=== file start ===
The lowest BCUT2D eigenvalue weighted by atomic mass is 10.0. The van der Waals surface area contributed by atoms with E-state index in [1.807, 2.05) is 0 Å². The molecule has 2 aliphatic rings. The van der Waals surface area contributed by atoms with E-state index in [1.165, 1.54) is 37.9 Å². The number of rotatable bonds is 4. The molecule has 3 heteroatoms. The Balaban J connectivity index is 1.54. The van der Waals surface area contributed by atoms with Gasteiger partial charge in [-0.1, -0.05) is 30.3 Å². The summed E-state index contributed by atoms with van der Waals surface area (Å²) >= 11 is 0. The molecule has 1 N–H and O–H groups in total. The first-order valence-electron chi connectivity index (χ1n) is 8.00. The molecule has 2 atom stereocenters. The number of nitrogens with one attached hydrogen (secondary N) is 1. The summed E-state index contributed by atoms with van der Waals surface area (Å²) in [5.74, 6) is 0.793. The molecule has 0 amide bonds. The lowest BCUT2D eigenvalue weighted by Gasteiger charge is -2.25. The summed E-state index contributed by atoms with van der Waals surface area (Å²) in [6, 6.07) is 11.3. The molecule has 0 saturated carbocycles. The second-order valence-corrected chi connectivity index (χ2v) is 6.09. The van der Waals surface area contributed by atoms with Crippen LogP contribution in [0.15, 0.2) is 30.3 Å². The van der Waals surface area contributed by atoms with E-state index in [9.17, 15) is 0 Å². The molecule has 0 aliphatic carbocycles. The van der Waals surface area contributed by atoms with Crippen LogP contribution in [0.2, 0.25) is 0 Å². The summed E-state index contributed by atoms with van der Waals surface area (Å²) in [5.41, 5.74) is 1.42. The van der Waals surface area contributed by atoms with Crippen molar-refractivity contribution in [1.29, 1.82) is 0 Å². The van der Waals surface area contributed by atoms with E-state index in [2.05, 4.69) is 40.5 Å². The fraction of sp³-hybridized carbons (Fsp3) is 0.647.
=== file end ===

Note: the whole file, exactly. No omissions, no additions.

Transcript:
The lowest BCUT2D eigenvalue weighted by atomic mass is 10.0. The van der Waals surface area contributed by atoms with E-state index in [1.807, 2.05) is 0 Å². The molecule has 2 aliphatic rings. The van der Waals surface area contributed by atoms with E-state index in [1.165, 1.54) is 37.9 Å². The number of rotatable bonds is 4. The molecule has 3 heteroatoms. The Balaban J connectivity index is 1.54. The van der Waals surface area contributed by atoms with Gasteiger partial charge in [-0.1, -0.05) is 30.3 Å². The summed E-state index contributed by atoms with van der Waals surface area (Å²) >= 11 is 0. The molecule has 1 N–H and O–H groups in total. The first-order valence-electron chi connectivity index (χ1n) is 8.00. The molecule has 2 atom stereocenters. The number of nitrogens with one attached hydrogen (secondary N) is 1. The summed E-state index contributed by atoms with van der Waals surface area (Å²) in [5.74, 6) is 0.793. The molecule has 0 amide bonds. The lowest BCUT2D eigenvalue weighted by Gasteiger charge is -2.25. The summed E-state index contributed by atoms with van der Waals surface area (Å²) in [6, 6.07) is 11.3. The molecule has 0 saturated carbocycles. The second-order valence-corrected chi connectivity index (χ2v) is 6.09. The van der Waals surface area contributed by atoms with Crippen LogP contribution in [0.15, 0.2) is 30.3 Å². The van der Waals surface area contributed by atoms with E-state index in [9.17, 15) is 0 Å². The molecule has 0 aliphatic carbocycles. The van der Waals surface area contributed by atoms with Crippen LogP contribution in [0.2, 0.25) is 0 Å². The summed E-state index contributed by atoms with van der Waals surface area (Å²) in [5.41, 5.74) is 1.42. The van der Waals surface area contributed by atoms with Crippen molar-refractivity contribution in [1.29, 1.82) is 0 Å². The van der Waals surface area contributed by atoms with E-state index in [2.05, 4.69) is 40.5 Å². The fraction of sp³-hybridized carbons (Fsp3) is 0.647.